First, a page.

These and many other similar things cannot be appreciated unless we fully immerse in the Arabic literature and rhetoric discourses of the orators of the classical age. Since the Holy Qur’ān is the paragon of all sublime qualities of the classical Arabic, full knowledge of it should be acquired to help in studying the Holy Qur’ān.
The second hurdle is that people have not been able to appreciate what kind of literature the Holy Qur’ān is. This is the reason that their efforts to look for nazm have not been fruitful. Therefore, it is a question of paramount importance whether the Holy Qur’ān belongs to the genre of scientific literature or that of poets or oracles or is it similar to the discourse of orators? The disbelievers used to compare it with the rhymed discourse (saja‘) of poets and/or oracles and today, try to equate it with any scientific work on law and order. The truth of the matter is that both of these groups are awfully mistaken. If anything in the external world comparable to the Holy Qur’ān exists, it is the discourse of the orators of the classical age. But it should be noted that it is just a comparison with a closest possible peer. The Holy Qur’ān does not totally and exclusively stand comparable with their discourse. Therefore, it is not right to say that the Holy Qur’ān completely mirrors the oratorical literature of the classical age.
To maintain that the Holy Qur’ān has a sort of affinity with speeches of the Arab orators means that it cannot be disentangled from its specific milieu in which it speaks. Given this characteristic of the Holy Qur’ān, the importance of fully understanding this milieu cannot be emphasized more than what it speaks for itself. This goes without saying that the Holy Qur’ān is a self sufficient source insofar as this matter is considered. The light of the Holy Qur’ān shines and all requisite details become visible to the eye. One is only required to identify that which is entailed by the text of the Holy Qur’ān. Once it is done accurately, the nazm of the Holy Qur’ān becomes so apparent in such a detailed form, intertwined with its specific context, that the reader immediately recognizes it and feels that the text under his consideration has been carved for only what he construes.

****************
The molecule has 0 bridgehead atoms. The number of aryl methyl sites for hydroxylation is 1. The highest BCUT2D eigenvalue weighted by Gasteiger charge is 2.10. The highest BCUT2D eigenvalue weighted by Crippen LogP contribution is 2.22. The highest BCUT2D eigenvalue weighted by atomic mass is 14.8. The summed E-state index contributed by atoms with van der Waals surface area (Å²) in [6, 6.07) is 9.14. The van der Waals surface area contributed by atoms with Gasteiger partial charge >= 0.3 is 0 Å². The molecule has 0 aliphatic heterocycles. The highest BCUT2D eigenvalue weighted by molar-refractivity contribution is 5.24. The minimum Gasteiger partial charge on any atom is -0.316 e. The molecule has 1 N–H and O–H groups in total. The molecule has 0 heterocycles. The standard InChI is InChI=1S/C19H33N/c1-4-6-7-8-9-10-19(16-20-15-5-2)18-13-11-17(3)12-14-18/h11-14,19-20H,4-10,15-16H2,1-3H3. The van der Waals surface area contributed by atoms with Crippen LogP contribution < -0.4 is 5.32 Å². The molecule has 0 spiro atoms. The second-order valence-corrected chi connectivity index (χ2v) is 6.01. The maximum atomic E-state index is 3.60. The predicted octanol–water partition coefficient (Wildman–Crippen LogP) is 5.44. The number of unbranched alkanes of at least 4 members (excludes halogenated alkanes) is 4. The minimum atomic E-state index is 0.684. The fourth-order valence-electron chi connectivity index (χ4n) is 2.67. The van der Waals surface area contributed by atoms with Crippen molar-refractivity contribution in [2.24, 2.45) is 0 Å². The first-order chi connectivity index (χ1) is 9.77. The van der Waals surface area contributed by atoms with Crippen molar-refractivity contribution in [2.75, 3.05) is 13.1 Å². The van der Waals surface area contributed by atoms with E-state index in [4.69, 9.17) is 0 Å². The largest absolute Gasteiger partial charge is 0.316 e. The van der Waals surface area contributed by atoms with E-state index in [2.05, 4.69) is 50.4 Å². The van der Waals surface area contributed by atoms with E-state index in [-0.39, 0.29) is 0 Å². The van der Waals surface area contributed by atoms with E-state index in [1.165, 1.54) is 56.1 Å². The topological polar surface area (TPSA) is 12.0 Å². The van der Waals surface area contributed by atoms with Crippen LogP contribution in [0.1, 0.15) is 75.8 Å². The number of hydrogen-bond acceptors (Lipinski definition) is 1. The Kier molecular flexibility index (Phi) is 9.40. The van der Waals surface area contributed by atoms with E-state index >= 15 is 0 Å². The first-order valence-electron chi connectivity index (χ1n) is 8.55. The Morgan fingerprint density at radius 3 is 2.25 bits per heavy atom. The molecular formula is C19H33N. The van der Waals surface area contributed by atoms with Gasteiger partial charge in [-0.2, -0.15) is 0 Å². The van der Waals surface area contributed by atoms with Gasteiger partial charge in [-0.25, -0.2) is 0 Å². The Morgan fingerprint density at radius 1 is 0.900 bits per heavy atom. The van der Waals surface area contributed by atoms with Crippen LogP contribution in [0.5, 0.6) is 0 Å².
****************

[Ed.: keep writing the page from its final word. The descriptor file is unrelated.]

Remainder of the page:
Some people rely upon narratives of shān-i nuzūl (occasion of revelation) in order to identify what is entailed by the text of the Holy Qur’ān – the narratives which are found in the commentaries of the Holy Qur’ān. This is not the right approach. These narratives have played a great role in distorting the nazm of the Holy Qur’ān, the narratives which are mostly baseless trivialities. The correct approach is therefore that we should identify the milieu directly from the Holy Qur’ān. As we find out who are they that the Holy Qur’ān is addressing, whether directly or indirectly, and what are the circumstances which the addressees are facing, what are the questions that have poped up, to which proper response is awaited by both friends and foes, and how critical the latter’s antagonism has become; who are included in the circle of friends and how many parties have joined the ranks of the enemies and what tactics of warfare they are planning on; they who are allies, what is their stance in the given situation – once all this is found out, the nazm of the Holy Qur’ān of necessity unveils itself. The things that I have mentioned are alluded to by the text of the Holy Qur’ān itself. It only needs some effort on the part of the reader to identify them – identification which culminates in unveiling the nazm of the Holy Qur’ān. To study the Holy Qur’ān thus leaves such enduring effects upon our hearts as may be elicited by an inspiring oratory of an expert orator.